In Kändler’s composition, the seated female holds a mask in one hand behind her back, while she offers Pantalone a flower with the other. The standing figure of Pantalone bows in her direction, and he is depicted with his customary cap, long pointed beard, and the flowing robe of a Venetian merchant. It has been observed by Meredith Chilton that the engraving of Pantalone from 1618 to 1619 by French Baroque printmaker Jacques Callot (1592–1635) provided the model for many of the subsequent depictions of this figure,[8] and Kändler’s Pantalone is clearly rooted in Callot’s portrayal.

In addition, Kändler may have used the German engraver and publisher Christoph Weigel’s (1654–1725) engraving Troupe of Italian Comedians (1723) as a source for the basic compositional format for this group,[9] although it appears that he did not depend on printed sources for the majority of his commedia dell’arte figures and groups.

Kändler’s group, Pantalone with an Actress, as it is now often designated, clearly proved to be very popular, and by 1738 the molds used to produce the pieces had been compromised from overuse.[10] Therefore, a new version was created by Kändler with changes to the female figure, in particular; she has been given a different hairstyle and a more complex costume, and she now holds the mask in front of her and plays with Pantalone’s beard with her other hand. The group was further revised in 1741 when the female’s hairstyle and costume were again modified to make them fashionably current, while the figure of Pantalone remained essentially unchanged.[11] While it is not known precisely when the model represented by the Museum’s group was introduced, it is customarily dated to about 1736; thus, the model was revised twice in a five-year period, which is unusual. The plaster molds used to make figures absorbed the moisture from the raw porcelain paste and thus deteriorated with repeated use, and it has been estimated by Alfred Ziffer that the molds could be used between twenty and thirty times before needing to be remade.[12] Consequently, the evident popularity of the group necessitated new molds, providing Kändler with opportunities to revise and update certain details. This model in its three variants reflects the appeal of figures drawn from the commedia dell’arte, which was to furnish Kändler with a wide range of subjects into the 1760s.[13]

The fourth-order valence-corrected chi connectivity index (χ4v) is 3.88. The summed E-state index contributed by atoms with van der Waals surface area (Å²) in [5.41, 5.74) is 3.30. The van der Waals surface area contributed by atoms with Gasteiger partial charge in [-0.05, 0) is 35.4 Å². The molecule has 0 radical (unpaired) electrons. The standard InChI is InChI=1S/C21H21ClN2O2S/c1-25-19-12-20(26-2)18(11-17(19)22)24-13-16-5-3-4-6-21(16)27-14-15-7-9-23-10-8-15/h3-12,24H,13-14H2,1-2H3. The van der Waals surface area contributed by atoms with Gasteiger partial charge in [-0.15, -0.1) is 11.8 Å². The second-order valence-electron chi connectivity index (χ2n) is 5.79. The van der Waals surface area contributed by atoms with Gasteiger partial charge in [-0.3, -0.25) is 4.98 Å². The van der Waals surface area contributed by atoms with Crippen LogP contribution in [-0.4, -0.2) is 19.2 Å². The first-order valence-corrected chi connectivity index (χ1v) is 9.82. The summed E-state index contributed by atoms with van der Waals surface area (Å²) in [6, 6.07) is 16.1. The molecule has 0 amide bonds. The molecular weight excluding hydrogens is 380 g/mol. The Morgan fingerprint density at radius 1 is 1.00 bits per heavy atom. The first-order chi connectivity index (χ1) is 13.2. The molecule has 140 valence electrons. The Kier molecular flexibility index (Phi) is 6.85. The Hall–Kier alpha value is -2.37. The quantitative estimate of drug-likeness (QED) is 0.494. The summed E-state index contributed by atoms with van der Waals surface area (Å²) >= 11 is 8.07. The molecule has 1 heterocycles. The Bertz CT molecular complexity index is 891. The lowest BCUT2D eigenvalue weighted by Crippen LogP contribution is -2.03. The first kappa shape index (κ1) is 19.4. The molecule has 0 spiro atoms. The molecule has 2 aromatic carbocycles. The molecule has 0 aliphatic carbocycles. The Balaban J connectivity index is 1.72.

(For key to shortened references see bibliography in Munger, European Porcelain in the Metropolitan Museum of Art. NY: The Metropolitan Museum of Art, 2018)

1 Melitta Kunze- Köllensperger in Pietsch and Banz 2010, p. 167, no. 9.
2 Chilton 2001, p. 292, no. 69.
3 Kunze- Köllensperger in Pietsch and Banz 2010, p. 182, no. 40.
4 Chilton 2001, pp. 166–78.
5 Ibid., p. 191.
6 For a fuller description of these two characters and their attributes, see ibid., pp. 50–55, 65–69. 7 Ibid., p. 304.
8 Ibid., p. 106 and fig. 166. The print appeared in Riccoboni 1728, pl. 3 (ill. in Chilton 2001, fig. 316). 9 Chilton 2001, pp. 187–89, fig. 305.
10 I. Menzhausen 1993, p. 124.
11 Alfred Ziffer in Pietsch and Banz 2010, pp. 316–17, no. 349. Compare examples 64.101.92 and 1982.60.301 for these variants of composition.
12 Ziffer 2010, p. 64.
13 For examples, see Ziffer in Celebrating Kaendler 2006, pp. 167–79, nos. 30–32.

Columbine and Pantalone, Meissen Manufactory (German, 1710–present), Hard-paste porcelain decorated in polychrome enamels, gold, German, Meissen